After completing my project, it was very clear that the dots marked all situations in which the
forward, upward, tongue modified a letter sound from its normal
And that results in the dots marking consonants in other ways than what
we might normally consider palatalization. We already saw how the dots
modified vowels – introducing a J or H sound. That too is not what we
normally associate with the term ‘palatalization’. The scheme of
dot addition in general makes things very easy. It is also the
reason the dots were even used – it was a scheme that any writer
could understand: For any tongue action up to to the top of the
mouth, add a dot!!
! Let us explore additional application
From all the evidence so far, if the dots in the Venetic writing
surround a consonant like an “S” we should discover its sound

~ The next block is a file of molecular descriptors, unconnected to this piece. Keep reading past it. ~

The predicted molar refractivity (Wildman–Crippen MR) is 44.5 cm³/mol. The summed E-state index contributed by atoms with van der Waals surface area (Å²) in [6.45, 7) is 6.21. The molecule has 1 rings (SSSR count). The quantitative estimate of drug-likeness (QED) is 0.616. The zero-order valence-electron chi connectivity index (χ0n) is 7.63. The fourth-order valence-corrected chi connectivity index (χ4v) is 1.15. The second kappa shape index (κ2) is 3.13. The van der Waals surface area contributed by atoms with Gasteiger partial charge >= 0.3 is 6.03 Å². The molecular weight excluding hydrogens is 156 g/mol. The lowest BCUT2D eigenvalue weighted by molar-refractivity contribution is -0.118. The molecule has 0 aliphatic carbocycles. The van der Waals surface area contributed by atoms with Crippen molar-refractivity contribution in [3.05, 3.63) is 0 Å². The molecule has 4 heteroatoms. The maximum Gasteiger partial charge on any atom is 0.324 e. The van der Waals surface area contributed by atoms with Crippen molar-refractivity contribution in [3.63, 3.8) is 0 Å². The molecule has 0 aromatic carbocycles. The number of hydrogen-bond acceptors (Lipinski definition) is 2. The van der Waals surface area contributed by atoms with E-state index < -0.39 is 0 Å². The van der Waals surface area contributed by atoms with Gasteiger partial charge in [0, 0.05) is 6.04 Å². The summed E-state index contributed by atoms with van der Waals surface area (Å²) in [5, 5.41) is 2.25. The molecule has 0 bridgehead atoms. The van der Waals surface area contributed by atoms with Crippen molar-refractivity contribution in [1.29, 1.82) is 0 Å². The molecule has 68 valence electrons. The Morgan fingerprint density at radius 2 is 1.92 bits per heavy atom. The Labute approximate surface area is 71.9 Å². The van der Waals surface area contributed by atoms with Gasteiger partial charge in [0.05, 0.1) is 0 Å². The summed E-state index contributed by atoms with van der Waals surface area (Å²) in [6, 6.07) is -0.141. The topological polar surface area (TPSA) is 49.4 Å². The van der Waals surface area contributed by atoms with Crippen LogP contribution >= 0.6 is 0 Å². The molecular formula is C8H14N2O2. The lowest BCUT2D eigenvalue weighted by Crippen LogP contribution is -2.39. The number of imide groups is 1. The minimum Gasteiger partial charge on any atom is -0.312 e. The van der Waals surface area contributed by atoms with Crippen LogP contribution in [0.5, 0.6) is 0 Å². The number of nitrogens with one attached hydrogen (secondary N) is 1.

very simply by adding our faint “J” (=”Y”), where the dot appears, and
interpret the result. For example .s.
sounding like “JS” can be considered the sound of the ss
in English issue
. In modern languages this
sound is represented in many ways, beginning with the “SH
”, which is described in other
languages with “Š
Currently a Venetic character that looks like an M
is assumed to be “SH” but
this dot scheme suggests the current view about the M
is wrong and that the “SH
” is the dotted S as in .s.
What then should the M
be? I will give the
argument later, but for now I believe it to be an unpalatalized “(I)SS
” as in English hiss
. I therefore represent
the character in the transcriptions to Roman alphabet with $
The following table shows some palatalized consonants, and Venetic
examples. In addition, I selected some Estonian words that are similar
to the Venetic, where Estonian has palatalization in the same
locations. Livonian will have similar examples. A more comprehensive
study might also look for parallels in other palatalized languages,
like Danish. The reader is invited to investigate if these locations of
palatalization are more or less universal, and a function of preceding
and following sounds.
PALATALIZATION OF CONSONANTS COMPARISON
|Compare with palatalization